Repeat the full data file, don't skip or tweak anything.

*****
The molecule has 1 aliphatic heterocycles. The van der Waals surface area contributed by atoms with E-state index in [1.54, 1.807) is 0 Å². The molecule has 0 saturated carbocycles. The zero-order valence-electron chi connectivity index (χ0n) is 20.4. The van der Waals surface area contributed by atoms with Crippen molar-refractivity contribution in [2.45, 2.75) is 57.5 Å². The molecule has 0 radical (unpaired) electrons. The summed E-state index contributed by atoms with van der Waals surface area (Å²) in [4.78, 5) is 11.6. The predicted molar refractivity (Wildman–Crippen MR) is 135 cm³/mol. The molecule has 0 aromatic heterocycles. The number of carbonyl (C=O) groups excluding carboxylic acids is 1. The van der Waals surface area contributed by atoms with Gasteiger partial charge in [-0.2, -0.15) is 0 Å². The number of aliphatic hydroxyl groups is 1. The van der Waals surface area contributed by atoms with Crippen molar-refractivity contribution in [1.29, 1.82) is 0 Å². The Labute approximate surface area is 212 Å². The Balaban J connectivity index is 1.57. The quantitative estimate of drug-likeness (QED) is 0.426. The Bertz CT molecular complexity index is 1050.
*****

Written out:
The molecule has 1 aliphatic heterocycles. The van der Waals surface area contributed by atoms with E-state index in [1.54, 1.807) is 0 Å². The molecule has 0 saturated carbocycles. The zero-order valence-electron chi connectivity index (χ0n) is 20.4. The van der Waals surface area contributed by atoms with Crippen molar-refractivity contribution in [2.45, 2.75) is 57.5 Å². The molecule has 0 radical (unpaired) electrons. The summed E-state index contributed by atoms with van der Waals surface area (Å²) in [4.78, 5) is 11.6. The predicted molar refractivity (Wildman–Crippen MR) is 135 cm³/mol. The molecule has 0 aromatic heterocycles. The number of carbonyl (C=O) groups excluding carboxylic acids is 1. The van der Waals surface area contributed by atoms with Gasteiger partial charge in [-0.2, -0.15) is 0 Å². The number of aliphatic hydroxyl groups is 1. The van der Waals surface area contributed by atoms with Crippen molar-refractivity contribution in [1.29, 1.82) is 0 Å². The Labute approximate surface area is 212 Å². The Balaban J connectivity index is 1.57. The quantitative estimate of drug-likeness (QED) is 0.426. The Bertz CT molecular complexity index is 1050.